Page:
Welcome to FSSpecs!
FS Specs aims to spec the entire internal infrastructure of FreeSWITCH, available at http://www.freeswitch.org, from now on called just 'freeswitch' one section at a time all the way through.
As a basis for mapping that internal structure, we are using FSR, also known as FreeSWITCHer as the interface to freeswitch. I'll just call it 'fsr' from now on.
Basically, we are taking Cucumber, writing features that call out to specs which execute some portion, or all, of a freeswitch operation. Currently, we use RSpec under the hood. I'll just call it 'rspec'.
The first commit of this project contains a working, passing spec for a single connection between 2 working and configured freeswitch deployments (boxes).
This is the starting point for all addition features and specs. This feature will show that your testing infrastructure is working correctly! If this fails, nothing else matters!
The starting point is named features/000_phone_infrastructure.feature
NOTE: Please bear in mind the '00' portion of the filename. You should order the remainder of any addition setup you need, or specific action sets done first before you hit the real meat of most of your feature sets, with this pattern in mind. This helps to ensure proper flow of the feature sets themselves.
Development has no guarantee to work. It is what it is, which is a work in progress.
When we say we have a single thing mapped, we mean that we have left a single test for, say, being able to connect to extension 1000. Originally I was hitting every single extension that FS leaves enabled by default (default as in they regularly are enabled but not promised to be) through Cucumber Scenario Outline. Those have all been condensed down to a single hit to FS. If you want the mapping of each and every one, you'll have to just make the Scenario Outline and map your vars. Easy Peasy.
Currently we cover the following scenarios as of 2012/02/09. More will, of course, be piling on as time progresses. These are considered part of 'core'.
NOTE: The current Demo IVR system is non-testable. Removed associated feature
Both the voicemail and demo are fed using EventMachine (hereafter called EM), by basically cloning features/step_definitions/(vm|ivr)_listener.rb depending on what segment of the system you're trying to interact with. Then you feed it to EM.run via the timers. The real guts of what is being done is based in the handle_event() in both. Basically, this should be reduced down to just changing out the wav files you're looking for depending on which part of the system you're in. Other channel data can also be mined looking at 'p event.content.keys' at the beginning or end of any particular (Vm|Ivr)Listener factory (the map to the class(es) are in the already named files) that are fed to the EM reactor.
The next to be tackled will probably be the echo extensions and the like. I'm basically using the 'default' extensions and services that come enabled in FreeSWITCH. NOTE: This does not mean we map a 'default config' of freeswitch. There is no such thing. The only thing meant is we tag the services we know are usually enabled. WHAT THAT IS CAN CHANGE! Be aware of that!
Feel free to submit pull requests. Also, if you're using this, then you shouldn't be afraid to file Issues either! :-)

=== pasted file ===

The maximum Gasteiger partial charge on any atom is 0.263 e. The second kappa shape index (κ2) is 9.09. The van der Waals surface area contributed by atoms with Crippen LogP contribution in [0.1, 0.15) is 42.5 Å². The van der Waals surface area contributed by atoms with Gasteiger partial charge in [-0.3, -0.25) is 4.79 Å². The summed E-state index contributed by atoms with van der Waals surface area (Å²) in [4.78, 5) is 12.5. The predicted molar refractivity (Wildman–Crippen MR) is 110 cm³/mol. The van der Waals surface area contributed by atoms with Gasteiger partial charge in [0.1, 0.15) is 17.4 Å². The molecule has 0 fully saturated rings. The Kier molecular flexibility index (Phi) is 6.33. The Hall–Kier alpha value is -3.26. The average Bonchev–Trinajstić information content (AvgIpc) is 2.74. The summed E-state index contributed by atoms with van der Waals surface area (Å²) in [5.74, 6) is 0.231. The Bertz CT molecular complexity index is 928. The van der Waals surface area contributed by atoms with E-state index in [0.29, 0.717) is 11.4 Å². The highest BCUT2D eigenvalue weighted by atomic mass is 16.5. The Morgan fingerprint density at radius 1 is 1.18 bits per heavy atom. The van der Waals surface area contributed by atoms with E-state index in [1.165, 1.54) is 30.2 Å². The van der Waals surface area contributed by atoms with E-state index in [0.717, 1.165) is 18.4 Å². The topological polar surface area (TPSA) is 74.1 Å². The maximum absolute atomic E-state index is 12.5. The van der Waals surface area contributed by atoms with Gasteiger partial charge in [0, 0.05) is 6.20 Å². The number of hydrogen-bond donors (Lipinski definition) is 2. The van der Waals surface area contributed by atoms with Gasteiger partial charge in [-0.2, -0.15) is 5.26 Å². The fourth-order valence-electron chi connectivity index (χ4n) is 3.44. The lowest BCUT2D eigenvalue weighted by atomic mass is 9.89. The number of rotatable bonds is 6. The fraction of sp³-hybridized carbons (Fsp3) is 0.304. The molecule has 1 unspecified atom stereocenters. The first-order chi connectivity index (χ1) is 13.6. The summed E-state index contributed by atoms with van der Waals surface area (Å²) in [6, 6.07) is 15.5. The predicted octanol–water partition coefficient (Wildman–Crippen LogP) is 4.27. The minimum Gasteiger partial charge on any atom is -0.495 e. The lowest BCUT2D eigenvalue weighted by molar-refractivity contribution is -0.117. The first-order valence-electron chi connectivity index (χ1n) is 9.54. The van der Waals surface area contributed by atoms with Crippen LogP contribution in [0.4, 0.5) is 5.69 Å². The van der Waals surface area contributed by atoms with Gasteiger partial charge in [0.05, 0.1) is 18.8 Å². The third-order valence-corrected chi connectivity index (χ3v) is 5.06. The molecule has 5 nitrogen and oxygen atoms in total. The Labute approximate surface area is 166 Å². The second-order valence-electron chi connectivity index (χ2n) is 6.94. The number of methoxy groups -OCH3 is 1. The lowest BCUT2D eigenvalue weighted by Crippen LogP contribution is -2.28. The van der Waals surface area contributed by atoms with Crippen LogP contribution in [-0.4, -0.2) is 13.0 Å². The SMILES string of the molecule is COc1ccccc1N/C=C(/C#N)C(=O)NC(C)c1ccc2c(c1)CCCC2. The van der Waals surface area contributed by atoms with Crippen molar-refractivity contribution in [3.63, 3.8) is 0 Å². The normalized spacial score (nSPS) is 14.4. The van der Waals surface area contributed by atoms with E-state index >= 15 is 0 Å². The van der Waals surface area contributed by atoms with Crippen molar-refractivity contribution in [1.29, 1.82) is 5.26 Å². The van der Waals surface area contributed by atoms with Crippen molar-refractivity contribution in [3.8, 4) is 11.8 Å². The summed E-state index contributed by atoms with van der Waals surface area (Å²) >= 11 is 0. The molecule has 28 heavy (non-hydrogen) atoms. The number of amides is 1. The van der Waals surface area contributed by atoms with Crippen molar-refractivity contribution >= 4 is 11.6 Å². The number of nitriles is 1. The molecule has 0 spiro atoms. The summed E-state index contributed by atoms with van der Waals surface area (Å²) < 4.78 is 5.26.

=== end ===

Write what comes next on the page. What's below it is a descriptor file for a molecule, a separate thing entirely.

Continous Integrated Testing - Travis CI
We curently hook into Travis-CI: http://travis-ci.org/deryldoucette/fs_specs which will show you the status of all tests as of the last commit that was not marked '[cs skip]'. You can watch how the tree progresses from there.
OK, now on to how to get the blasted thing on your machine. :-)
First, make sure you have git on your box, along with ruby, rubygems, etc.
We use RVM to manage our ruby environment(s) so you might want to check out http://rvm.beginrescueend.com/rvm and install it. Once its configured, fs_spec will fit right in, and install the ruby version we use, create and use the gemset 'fs_specs' and install the gems we use.
Once done, cd to wherever you want to keep the testing tree. eg 'cd $HOME/projects/local'
git clone git://github.com/deryldoucette/fs_specs.git
Now cd fs_specs If you have rvm installed, this next step will kick it off. it will notice our .rvmrc file in the directory and prompt you to read it, verify it, and either trust it or deny its execution. Once satisfied, trust it, and let it roll. It will install Ruby 1.9.3-p0, and then load the needed gems in the 'fs_spec' gemset it creates.
When the .rvmrc file is finished being evaluated, you'll have all the tools we use. At this point,
you can simply check
rvm info to make sure you are in ruby-1.9.3-p0@fs_specs
Now is the time to check that you have connectivity between your machines you'll be using for testing.
Now edit features/000_phone_infrastructure.feature and change the (blackbird|falcon).rubyists.com to the names of your own servers. NOTE: This will be made into a configuration file, most likely YAML based. Its a TODO.
You're done! Now you can run the following command. If your connection check earlier was working correctly,
then this command should pass. Run:
You should see all Green if your machines are properly configured.
What Does What?
The feature files kick off all the specs under features/step_definitions/ and this is where to find everything. All the guts of the Testing Glory reside here. The human interface remains with Cucumber.
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